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Use and Misuse of Antimicrobial Drugs in Poultry and Livestock: Mechanisms of Antimicrobial Resistance
 
Toni Poole* and Cynthia Sheffield
USDA, Agricultural Research, Southern Plains Area Research Center, 2881 F&B Road, College Station, TX 77845, USA *Corresponding author: Toni.Poole@ars.usda.gov

Abstract   

Food safety begins on the farm with management practices that contribute to an abundant, safe, and affordable food supply. To attain this goal antimicrobials have been used in all stages of food animal production in the United States and elsewhere around the world at one time or another. Among food–production animals antimicrobials are used for growth promotion, disease prophylaxis or disease treatment, and are generally administered to the entire flock or herd. Over many decades bacteria have become resistant to multiple antimicrobial classes in a cumulative manner. Bacteria exhibit a number of well characterized mechanisms of resistance to antimicrobials that include: 1) modification of the antimicrobial; 2) alteration of the drug target; 3) decreased access of drug to target; and 4) implementation of an alternative metabolic pathway not affected by the drug. The mechanisms of resistance are complex and depend on the type of bacterium involved (e.g. Gram–positive or Gram–negative) and the class of drug. Some bacterial species have accumulated resistance to nearly all antimicrobial classes due to a combination of intrinsic and acquired processes. This has and will continue to lead to clinical failures of antimicrobial treatment in both human and animal medicine.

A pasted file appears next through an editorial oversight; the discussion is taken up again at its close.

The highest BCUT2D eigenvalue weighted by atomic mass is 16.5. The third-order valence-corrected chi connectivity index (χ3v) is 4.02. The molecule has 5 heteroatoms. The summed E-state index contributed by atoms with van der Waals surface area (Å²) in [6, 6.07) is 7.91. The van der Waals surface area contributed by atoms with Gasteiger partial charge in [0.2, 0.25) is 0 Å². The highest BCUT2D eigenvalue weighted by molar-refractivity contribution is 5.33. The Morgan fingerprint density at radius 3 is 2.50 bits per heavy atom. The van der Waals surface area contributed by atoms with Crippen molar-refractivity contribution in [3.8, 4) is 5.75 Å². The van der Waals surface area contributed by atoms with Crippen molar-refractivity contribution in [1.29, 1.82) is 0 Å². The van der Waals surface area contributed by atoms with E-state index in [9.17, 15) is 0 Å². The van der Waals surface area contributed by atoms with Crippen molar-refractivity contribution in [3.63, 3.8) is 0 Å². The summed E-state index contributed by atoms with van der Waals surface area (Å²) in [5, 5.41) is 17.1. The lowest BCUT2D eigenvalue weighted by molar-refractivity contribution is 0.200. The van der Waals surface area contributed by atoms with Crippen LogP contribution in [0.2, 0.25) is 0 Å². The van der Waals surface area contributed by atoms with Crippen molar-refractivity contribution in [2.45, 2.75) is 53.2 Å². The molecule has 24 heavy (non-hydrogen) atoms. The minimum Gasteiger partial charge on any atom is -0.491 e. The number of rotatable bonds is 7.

Key words: Food animal production, Intrinsic and acquired, resistance, Mechanisms of dissemination, Multiple drug

 
   

ISSN 0253-8318 (Print)
ISSN 2074-7764 (Online)



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